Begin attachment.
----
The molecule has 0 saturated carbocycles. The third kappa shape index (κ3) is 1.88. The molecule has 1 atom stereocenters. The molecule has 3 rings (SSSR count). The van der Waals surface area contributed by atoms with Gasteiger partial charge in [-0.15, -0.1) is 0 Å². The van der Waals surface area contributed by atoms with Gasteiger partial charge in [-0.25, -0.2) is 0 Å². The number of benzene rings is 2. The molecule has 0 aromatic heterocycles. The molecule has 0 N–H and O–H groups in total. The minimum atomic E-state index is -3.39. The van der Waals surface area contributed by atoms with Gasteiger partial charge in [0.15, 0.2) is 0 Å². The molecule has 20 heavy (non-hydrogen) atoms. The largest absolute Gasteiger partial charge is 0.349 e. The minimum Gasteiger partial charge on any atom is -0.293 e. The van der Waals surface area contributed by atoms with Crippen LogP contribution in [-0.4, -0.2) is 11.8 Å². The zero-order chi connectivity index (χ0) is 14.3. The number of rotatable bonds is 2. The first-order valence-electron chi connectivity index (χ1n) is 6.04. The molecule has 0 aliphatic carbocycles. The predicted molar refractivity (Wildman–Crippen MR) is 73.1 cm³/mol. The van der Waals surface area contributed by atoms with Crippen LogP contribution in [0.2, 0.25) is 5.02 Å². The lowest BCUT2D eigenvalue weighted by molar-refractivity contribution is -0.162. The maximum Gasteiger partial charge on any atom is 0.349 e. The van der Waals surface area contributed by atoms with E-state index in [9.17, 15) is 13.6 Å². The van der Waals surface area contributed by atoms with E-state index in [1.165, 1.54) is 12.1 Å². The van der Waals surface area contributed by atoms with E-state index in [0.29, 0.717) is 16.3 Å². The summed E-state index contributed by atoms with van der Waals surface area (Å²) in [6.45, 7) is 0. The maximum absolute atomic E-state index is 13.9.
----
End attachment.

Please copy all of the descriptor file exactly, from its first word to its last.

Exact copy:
The molecule has 0 saturated carbocycles. The third kappa shape index (κ3) is 1.88. The molecule has 1 atom stereocenters. The molecule has 3 rings (SSSR count). The van der Waals surface area contributed by atoms with Gasteiger partial charge in [-0.15, -0.1) is 0 Å². The van der Waals surface area contributed by atoms with Gasteiger partial charge in [-0.25, -0.2) is 0 Å². The number of benzene rings is 2. The molecule has 0 aromatic heterocycles. The molecule has 0 N–H and O–H groups in total. The minimum atomic E-state index is -3.39. The van der Waals surface area contributed by atoms with Gasteiger partial charge in [0.15, 0.2) is 0 Å². The molecule has 20 heavy (non-hydrogen) atoms. The largest absolute Gasteiger partial charge is 0.349 e. The minimum Gasteiger partial charge on any atom is -0.293 e. The van der Waals surface area contributed by atoms with Crippen LogP contribution in [-0.4, -0.2) is 11.8 Å². The zero-order chi connectivity index (χ0) is 14.3. The number of rotatable bonds is 2. The first-order valence-electron chi connectivity index (χ1n) is 6.04. The molecule has 0 aliphatic carbocycles. The predicted molar refractivity (Wildman–Crippen MR) is 73.1 cm³/mol. The van der Waals surface area contributed by atoms with Crippen LogP contribution in [0.2, 0.25) is 5.02 Å². The lowest BCUT2D eigenvalue weighted by molar-refractivity contribution is -0.162. The maximum Gasteiger partial charge on any atom is 0.349 e. The van der Waals surface area contributed by atoms with E-state index in [9.17, 15) is 13.6 Å². The van der Waals surface area contributed by atoms with E-state index in [1.165, 1.54) is 12.1 Å². The van der Waals surface area contributed by atoms with E-state index in [0.29, 0.717) is 16.3 Å². The summed E-state index contributed by atoms with van der Waals surface area (Å²) in [6.45, 7) is 0. The maximum absolute atomic E-state index is 13.9.